OpenAi’s ChatGPT is the most advanced chatbot that can take an inquiry and produce a very readable and impressive summary of facts, deductions and conclusions that are passable in many circumstances as original work by a student.
Is the use of ChatGPT ethical in an academic setting?
We all have gut reactions to this question. Some insist that it is unethical, that it makes it too easy to cheat and, since each time the same question is posed, it produces somewhat unique answers which makes its detection difficult. Others insist that chatbots are just the next step in technology that can make us more efficient in getting information and making it accessible by distilling billions of pieces of information and presenting it to us in summary form.
With my background in technology, I am always wanting to see technology advance and believe there is no limit to its capabilities. As a business ethics instructor, I try to look at the unintended consequence of the advancement to tools that free us up from doing some type of skill. For instance, we learn how to add and subtract, but few of us use this skill outside of school for all but the simplest of problems we encounter. Surely, the cashier (the live person type) is lost if the register doesn’t work. This gets more complicated as business owners depend on those registers to keep inventory and monitor customer buying patterns for future sales – other tasks humans no longer do. Navigation apps have freed us up from looking at maps to the detriment of us knowing where we are geographically, and many time not even the general direction. We rarely get the opportunity to laugh at the “men don’t ask for directions,” since not only do all of us just let navigation tell us where to go but knowing the general direction has been lost. Instead, we numbly follow the voice direction without that image of the area in our heads.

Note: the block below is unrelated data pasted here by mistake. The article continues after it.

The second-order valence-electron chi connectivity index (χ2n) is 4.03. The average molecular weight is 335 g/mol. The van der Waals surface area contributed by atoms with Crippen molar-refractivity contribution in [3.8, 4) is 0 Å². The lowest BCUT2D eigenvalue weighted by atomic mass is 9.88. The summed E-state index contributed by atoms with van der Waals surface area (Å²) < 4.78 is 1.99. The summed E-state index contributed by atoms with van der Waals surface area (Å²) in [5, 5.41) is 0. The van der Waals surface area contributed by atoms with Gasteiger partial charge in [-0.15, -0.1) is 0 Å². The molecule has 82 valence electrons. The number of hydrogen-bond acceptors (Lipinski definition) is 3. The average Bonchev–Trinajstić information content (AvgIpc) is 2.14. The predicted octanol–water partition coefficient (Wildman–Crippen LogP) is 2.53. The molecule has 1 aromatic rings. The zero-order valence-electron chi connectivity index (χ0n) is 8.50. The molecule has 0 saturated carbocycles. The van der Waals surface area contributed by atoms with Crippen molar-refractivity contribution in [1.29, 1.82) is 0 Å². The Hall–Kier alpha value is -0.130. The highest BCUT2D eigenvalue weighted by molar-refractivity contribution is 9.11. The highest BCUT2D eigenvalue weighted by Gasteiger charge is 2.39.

But are these just skills that are no longer needed by our species? Our cell phones, after all, can do many things better, faster, and more accurately than we are. And this purportedly frees us up to do more important or creative things with our lives, or to relax more and enjoy a higher quality of life.